Criticism as SNP politician poised to head up botched Alex Salmond inquiry

Alex Salmond  (Photo by Jeff J Mitchell/Getty Images)
Alex Salmond (Photo by Jeff J Mitchell/Getty Images)
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An SNP politician is poised to head up an inquiry into the Scottish Government’s botched handling of complaints against former First Minister Alex Salmond.

Opposition parties have hit out after the Nationalists declined to hand over the convenorship of an ad hoc Holyrood committee which will look into the issue.

The taxpayer was left with a legal bill of £500,000 after Salmond successfully won a judicial review at the Court of Session into the procedures used by the Government he once led to investigate complaints made against him.

A series of private meetings between Nicola Sturgeon and Mr Salmond while the probe was underway will be at the heart of the deliberations and opposition parties had suggested that the SNP should not head it up.

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But a meeting of the Scottish Parliament business bureau today saw the SNP hold firm on the issue.

A Parliament spokeswoman said: “Bureau members unanimously agreed to the establishment of a 9 person committee, convened by a member of the SNP with the Deputy Convener coming from the Conservative Party. The Bureau will finalise issues around remit and membership at its next meeting.”

Conservative chief whip Maurice Golden welcomed the creation of the committee.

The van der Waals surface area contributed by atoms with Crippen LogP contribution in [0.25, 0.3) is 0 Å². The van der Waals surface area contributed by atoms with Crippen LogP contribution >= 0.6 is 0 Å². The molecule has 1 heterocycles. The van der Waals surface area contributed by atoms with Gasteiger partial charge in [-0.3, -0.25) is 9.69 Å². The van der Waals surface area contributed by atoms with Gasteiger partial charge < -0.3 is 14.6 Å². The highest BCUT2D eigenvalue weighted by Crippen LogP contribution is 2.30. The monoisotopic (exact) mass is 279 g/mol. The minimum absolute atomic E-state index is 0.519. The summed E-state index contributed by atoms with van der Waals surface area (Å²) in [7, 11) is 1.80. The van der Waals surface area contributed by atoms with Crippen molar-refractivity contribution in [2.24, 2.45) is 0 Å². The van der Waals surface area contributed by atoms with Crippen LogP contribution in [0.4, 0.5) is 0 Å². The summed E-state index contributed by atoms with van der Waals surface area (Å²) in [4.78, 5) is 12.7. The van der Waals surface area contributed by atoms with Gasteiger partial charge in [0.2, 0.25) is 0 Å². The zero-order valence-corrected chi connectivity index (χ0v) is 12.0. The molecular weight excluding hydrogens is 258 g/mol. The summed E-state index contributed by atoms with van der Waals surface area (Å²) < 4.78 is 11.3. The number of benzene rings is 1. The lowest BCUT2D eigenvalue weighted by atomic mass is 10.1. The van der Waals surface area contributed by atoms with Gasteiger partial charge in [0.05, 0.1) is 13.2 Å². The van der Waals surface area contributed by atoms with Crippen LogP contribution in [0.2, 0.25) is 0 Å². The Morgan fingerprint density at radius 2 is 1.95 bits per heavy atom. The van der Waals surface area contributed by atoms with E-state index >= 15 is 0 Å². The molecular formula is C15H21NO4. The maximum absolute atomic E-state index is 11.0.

But he said: “We are disappointed the SNP has refused to forfeit convenership of a committee probing issues which have occurred within its own party.

“There will be further opportunities in coming weeks for the nationalists to reconsider this move, and voters will expect them to do exactly that.”

Labour Business Manager Neil Findlay had argued against the SNP chairing the committee during the meeting, but said he did not want to block the committee being established.

“It is now a matter for the SNP to decide if it thinks chairing the committee is appropriate - ultimately the election of a convener is a matter for the committee so the option is still open for an MSP from an opposition party to chair the committee,” he said.

All parties unanimously agreed to the establishment of this committee and its remit and timescale are now being finalised.

Liberal Democrat leader Willie Rennie added: “We have previously suggested that the SNP should consider stepping aside from chairing this committee. However, it is now up to them to put forward a convenor who can command the respect of parliament.

“This committee will address the concerns that have arisen over the actions of the First Minister, her advisers and officials. Its purpose will be to give confidence that people can make complaints about harassment in the future and have their complaint dealt with seriously and effectively.”